Five Suggestions for Instilling Body Positivity in Kids
Being active should be fun! What kid doesn’t want to go to the park? Photo credit: John Cavert
My mother was a beauty queen. My mother was Miss Republic County in the 1940s and competed in the Miss Kansas pageant. She had the voluptuous, dark good looks popular in that era and a gorgeous singing voice that won her vocal engagements around the state. She didn’t win the state title, but it was an experience that would stick with her, both in positive and negative ways, for the rest of her life. When she was older, she never wanted to talk about her beauty queen days because she was afraid people would doubt that someone who was now overweight could ever have been a beauty queen. Her embarrassment about her weight affected not only her but also her daughters.
I’m currently spending hours and hours sorting through pictures, minimizing the physical photos by throwing some away and scanning in others. Still, some are too special to be relegated to the computer. One photo I came across was a picture of my mother when she was a different kind of queen. My mother was the weight loss queen for her group of T.O.P.S (Take Off Pounds Sensibly) women, but as you can tell by the picture, she didn’t look too happy despite her weight loss.
My mom had a momentary victory in her lifelong battle against weight.
Since the birth of her fourth child, my mother’s weight had been an ongoing battle. A series of life events, a complicated move, and the discovery that her fourth child had an intellectual disability led to my mom turning to food to alleviate her depression and stress. My older sister and I were thin in the effortless way very young and active kids can be. We spent our days on our bikes, climbing trees, and swimming – coming inside only when the dinner bell rang. I remember talking to my sister about our mom and insensitively saying, “What’s the big deal? She should just stop eating so much.” It didn’t help that my dad, who was tall and thin, would say, “Just push away from the table, Esther.” He was clueless in his quest to be helpful.
Age, pregnancies, and a love for sugar wiped away my smugness. Or perhaps it was karma exacting revenge for my insensitivity towards my mother’s weight issues? After my second child, I began having weight struggles, something I never imagined I would face when I was young and fit. Talking negatively about myself, obsessing about my weight in front of my daughters, not loving the skin I was in are examples I regret setting for my daughters. I heard my mom talk negatively about her body, and I hated it, but I repeated the same mistakes with my children.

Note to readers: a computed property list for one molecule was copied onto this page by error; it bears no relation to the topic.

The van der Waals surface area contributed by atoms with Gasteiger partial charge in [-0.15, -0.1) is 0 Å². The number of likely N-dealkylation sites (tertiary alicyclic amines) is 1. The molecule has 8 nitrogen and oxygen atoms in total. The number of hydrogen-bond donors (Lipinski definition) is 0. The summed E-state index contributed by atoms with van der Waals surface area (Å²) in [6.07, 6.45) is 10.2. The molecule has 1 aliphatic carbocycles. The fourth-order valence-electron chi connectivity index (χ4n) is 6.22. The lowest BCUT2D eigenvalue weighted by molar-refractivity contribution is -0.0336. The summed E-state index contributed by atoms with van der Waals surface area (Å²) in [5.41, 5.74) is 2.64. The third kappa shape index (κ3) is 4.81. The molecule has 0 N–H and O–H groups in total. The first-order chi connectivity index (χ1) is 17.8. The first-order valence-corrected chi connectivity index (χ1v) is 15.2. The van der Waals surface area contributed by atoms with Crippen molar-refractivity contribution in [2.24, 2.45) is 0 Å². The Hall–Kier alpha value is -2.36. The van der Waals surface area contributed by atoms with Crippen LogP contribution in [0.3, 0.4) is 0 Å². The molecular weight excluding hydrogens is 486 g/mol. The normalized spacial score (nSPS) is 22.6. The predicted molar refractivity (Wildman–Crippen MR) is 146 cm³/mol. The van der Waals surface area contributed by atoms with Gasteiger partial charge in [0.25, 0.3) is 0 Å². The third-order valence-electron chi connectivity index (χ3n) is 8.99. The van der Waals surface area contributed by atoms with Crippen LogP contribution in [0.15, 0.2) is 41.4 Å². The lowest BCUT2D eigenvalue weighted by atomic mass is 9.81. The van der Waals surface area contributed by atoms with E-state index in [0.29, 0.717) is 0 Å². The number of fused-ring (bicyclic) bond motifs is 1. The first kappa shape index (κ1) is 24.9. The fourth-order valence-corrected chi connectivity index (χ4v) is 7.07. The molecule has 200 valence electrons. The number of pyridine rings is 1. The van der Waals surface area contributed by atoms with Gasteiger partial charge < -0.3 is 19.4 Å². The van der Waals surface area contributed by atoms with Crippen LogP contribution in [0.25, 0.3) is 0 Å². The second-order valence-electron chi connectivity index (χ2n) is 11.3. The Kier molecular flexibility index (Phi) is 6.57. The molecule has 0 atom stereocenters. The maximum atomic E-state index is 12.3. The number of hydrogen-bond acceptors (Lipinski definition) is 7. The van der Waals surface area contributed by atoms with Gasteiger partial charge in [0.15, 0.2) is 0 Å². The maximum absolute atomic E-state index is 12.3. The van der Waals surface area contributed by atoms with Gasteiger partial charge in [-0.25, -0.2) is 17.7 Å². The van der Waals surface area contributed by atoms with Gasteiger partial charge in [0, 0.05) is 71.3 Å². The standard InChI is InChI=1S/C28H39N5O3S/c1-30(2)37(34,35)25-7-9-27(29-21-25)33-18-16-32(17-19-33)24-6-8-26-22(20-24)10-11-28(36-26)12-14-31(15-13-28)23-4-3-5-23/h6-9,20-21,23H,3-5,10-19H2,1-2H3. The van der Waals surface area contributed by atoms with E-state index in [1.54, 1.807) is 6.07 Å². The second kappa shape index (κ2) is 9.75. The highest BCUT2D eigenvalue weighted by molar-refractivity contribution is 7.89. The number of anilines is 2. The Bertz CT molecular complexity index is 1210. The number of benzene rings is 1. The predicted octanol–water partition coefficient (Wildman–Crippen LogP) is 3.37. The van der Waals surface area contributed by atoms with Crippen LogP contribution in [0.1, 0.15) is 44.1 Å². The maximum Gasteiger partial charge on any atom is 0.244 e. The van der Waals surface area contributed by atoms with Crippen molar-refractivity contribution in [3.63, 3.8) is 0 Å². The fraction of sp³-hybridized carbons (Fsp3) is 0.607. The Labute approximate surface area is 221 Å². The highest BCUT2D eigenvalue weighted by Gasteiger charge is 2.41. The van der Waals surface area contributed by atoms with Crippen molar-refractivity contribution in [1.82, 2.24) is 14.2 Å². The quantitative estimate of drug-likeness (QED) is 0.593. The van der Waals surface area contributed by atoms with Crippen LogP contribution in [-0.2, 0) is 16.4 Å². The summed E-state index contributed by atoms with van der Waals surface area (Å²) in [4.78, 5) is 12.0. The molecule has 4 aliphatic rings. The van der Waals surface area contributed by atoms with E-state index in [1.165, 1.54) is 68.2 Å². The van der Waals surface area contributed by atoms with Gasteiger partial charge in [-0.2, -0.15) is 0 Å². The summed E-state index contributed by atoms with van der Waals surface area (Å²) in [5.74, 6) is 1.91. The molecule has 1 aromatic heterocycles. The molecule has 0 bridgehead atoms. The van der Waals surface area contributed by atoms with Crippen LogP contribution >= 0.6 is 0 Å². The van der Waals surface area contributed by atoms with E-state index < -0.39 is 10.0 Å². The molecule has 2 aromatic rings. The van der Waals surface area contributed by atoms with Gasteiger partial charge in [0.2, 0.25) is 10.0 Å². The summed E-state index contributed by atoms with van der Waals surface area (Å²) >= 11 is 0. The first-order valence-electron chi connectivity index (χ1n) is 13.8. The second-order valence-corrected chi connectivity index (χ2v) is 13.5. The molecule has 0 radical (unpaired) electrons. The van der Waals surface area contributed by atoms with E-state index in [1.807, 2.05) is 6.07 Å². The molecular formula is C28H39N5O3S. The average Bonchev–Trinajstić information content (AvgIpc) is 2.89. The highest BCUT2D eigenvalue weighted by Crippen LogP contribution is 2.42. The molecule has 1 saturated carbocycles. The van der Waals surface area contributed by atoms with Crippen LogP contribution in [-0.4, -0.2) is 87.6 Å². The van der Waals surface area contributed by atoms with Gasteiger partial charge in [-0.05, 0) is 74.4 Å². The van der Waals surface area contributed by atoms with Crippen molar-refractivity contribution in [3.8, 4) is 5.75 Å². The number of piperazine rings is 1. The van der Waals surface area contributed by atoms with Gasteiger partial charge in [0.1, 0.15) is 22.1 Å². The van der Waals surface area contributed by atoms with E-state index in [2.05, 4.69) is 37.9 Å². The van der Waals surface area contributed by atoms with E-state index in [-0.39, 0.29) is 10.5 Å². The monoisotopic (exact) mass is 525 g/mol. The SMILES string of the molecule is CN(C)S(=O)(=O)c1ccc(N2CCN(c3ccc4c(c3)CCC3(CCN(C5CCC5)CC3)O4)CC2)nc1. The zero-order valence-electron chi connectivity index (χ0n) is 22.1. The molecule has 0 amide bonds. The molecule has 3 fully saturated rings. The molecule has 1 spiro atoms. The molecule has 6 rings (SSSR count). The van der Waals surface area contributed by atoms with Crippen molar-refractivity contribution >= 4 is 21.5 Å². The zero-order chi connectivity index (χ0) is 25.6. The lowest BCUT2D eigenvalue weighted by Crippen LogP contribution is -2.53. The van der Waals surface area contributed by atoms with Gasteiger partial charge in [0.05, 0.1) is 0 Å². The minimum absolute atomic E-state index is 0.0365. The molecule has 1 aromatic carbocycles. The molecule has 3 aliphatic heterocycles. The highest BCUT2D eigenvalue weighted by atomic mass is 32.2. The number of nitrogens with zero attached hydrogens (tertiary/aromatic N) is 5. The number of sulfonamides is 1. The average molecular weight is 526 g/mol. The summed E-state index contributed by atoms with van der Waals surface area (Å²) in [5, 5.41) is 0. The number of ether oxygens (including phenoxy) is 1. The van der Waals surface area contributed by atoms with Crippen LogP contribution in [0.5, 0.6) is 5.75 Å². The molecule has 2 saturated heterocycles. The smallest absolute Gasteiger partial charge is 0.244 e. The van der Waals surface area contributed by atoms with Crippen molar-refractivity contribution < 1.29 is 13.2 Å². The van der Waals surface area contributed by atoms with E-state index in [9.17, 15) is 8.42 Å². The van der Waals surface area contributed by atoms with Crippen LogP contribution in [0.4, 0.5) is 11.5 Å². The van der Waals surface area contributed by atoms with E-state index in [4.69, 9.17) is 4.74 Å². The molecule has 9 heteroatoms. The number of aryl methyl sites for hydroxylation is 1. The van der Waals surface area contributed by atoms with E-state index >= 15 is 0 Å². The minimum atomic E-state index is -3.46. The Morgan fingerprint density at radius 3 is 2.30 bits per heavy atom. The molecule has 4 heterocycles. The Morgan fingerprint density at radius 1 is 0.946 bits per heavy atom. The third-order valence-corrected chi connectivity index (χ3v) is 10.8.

I said all the right things to my daughters, ensuring they knew how proud I was of them and how much I loved them. I told them they were smart. I praised them for their work ethic, and I thanked them when they were kind to others. I told them they were beautiful but focused on reinforcing qualities that didn’t center on appearances. My role modeling diluted my positive words. They heard me lamenting my extra pounds, obsessively keeping track of points or calories or whatever plan I was on that month. They heard me complaining when my clothes were tight, or I felt self-conscious in a swimsuit. Children listen and watch, especially the behavior of their same-sex parents. They tend to mimic what they see and hear.
Jumping on the trampoline was one of my daughters’ favorite family activities when they were young.
I didn’t break the generational mistake of body negativity, and I regret that. I wish I had followed these five suggestions that help children develop body positivity.
1. Teach them correct names for all their body parts from the beginning.
When they are still babies, we teach them about their nose, eyes, and ears. If we call their genitalia by nicknames, we imply that there is something shameful about them. Discuss the functionality of our body and teach them to appreciate our body for what it does.
2. Encourage kids to be active.
Make exercise a fun part of family life without emphasizing burning calories. Get outside and throw a ball, visit a park, or go on an evening walk with the dogs. Not everyone can be the next Michael Phelps, but we can all be active and have fun while doing it.
3. Set a good example.
Accept yourself as you are right now, even if you aren’t at your ideal weight. Don’t let your kids overhear your negative self-talk, or they may take it to heart. If you don’t think you’re good enough, it may leave them wondering about whether they are good enough as they are. If you’re struggling with your self-image, you may have to fake it until you make it.
4. Make mealtime a happy family time.
Provide healthy food but don’t force a child to eat and certainly don’t encourage the clean plate membership. It’s good to educate kids on what nutrients various foods provide for the body and to serve reasonable portion sizes. This lesson can also include foods we want to eat daily, like fruits and vegetables, and foods we rarely eat, such as sugary treats.
5. Model acceptance of all body types.
Never let them hear you say a negative or judgemental thing about someone’s body, including your own or theirs. Despite what the media would have us believe, some people are thin, some are rounder, some are short, and some are tall. None of those superficial qualities determine our worth. We’re all beautiful in our uniqueness.
Body positivity is difficult for me as I continue to struggle with extra pounds and some of the other joys (insert sarcasm here) aging brings. I am trying to focus on gratitude for all that my body can do for me, even if it doesn’t always look the way I’d prefer. My mother didn’t set a positive body acceptance example for me, and I didn’t for my daughters either. I am determined to do better with my grandchildren. As Maya Angelou said, “When you know better, you do better!”
Making exercise fun with our grandkids by doing local fun runs together!